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Circulation and Perfusion of Nutrients
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September 10, 2016
6:39 pm
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beingchinmay
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The rate of blood flow through the skin is variable in the human body owing to its primary role in regulating body temperature, which is based on both internal metabolism and external temperature. Because tissues in the skin are fed via the circulation, blood flow becomes an important issue when considering the dose of nutrients. With skin being one of the largest organs in the body and the fact that it is the primary thermoregulatory organ, there are a considerable number of vessels dedicated to perfusion of blood and nutrients. Supplying sufficient nutrients to microorgans such as the hair follicle and sebaceous glands are as important as acquiring the nutrients. The long and winding road to the skin and hair starts with ingestion, digestion, and absorption of nutrients. Hair growth and maintenance are in part linked to vitamin B and folate assimilation through the gastrointestinal tract. Hair growth potential is optimum when specific parameters for biochemical variables such as red blood cell (erythrocyte) generation are in place. These include erythrocyte and serum folate concentrations within the normal range, serum vitamin B12 levels of 300–1,000 ng/l, hemoglobin levels >13.0 g/dl, and serum ferritin concentrations of ³70 ng/ml  One must also consider the skin- and tissue-specific metabolic alterations to the nutrient(s)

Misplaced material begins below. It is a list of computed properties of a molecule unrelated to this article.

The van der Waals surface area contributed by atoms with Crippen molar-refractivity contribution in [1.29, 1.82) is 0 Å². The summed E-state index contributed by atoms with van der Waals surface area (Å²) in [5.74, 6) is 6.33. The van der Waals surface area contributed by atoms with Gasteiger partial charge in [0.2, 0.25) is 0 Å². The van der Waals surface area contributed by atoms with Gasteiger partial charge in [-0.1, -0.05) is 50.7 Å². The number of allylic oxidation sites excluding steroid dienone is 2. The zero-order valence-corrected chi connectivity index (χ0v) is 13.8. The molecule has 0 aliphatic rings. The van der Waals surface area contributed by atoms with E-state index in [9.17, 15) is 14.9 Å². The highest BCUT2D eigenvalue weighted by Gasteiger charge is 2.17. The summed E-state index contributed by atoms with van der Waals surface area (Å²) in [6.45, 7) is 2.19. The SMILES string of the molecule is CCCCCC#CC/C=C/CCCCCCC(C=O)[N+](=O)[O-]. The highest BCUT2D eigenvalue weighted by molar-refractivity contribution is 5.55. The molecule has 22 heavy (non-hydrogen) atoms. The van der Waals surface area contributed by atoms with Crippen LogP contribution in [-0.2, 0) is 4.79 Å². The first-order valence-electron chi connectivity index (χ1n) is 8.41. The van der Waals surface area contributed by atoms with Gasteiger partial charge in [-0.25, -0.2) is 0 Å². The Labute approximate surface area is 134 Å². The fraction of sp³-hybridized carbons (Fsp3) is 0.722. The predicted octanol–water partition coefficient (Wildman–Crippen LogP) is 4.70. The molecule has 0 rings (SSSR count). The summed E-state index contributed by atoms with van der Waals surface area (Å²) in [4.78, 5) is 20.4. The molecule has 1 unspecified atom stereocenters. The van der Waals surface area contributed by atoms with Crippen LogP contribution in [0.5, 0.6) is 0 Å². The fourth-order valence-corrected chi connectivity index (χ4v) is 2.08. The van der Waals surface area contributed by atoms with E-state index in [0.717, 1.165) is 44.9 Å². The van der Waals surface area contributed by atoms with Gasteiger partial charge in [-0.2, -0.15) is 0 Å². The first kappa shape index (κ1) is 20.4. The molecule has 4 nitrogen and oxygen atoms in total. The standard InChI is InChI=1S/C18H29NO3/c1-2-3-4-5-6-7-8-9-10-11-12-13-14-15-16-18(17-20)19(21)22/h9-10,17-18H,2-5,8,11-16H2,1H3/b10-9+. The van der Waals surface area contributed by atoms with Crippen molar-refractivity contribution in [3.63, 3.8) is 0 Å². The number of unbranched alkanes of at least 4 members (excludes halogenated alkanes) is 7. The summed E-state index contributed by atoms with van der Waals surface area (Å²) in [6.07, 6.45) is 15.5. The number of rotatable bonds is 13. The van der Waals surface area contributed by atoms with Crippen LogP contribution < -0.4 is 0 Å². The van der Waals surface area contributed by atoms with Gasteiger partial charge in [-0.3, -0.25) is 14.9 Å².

supplied along with their half-lives in the surrounding tissues when contemplating delivery of nutrients. Permeation to the appropriate cell types in the follicle and uptake by receptor-specific moieties are essential provided the tissue and its cells are functioning correctly. Finally, degradation of nutrients as well as their metabolic waste products needs to be considered. Other factors affecting nutrient bioavailability are associated with external stresses such as UV radiation and smoke, pharmaceutical drug use, and pathologies associated with the hair shaft and skin

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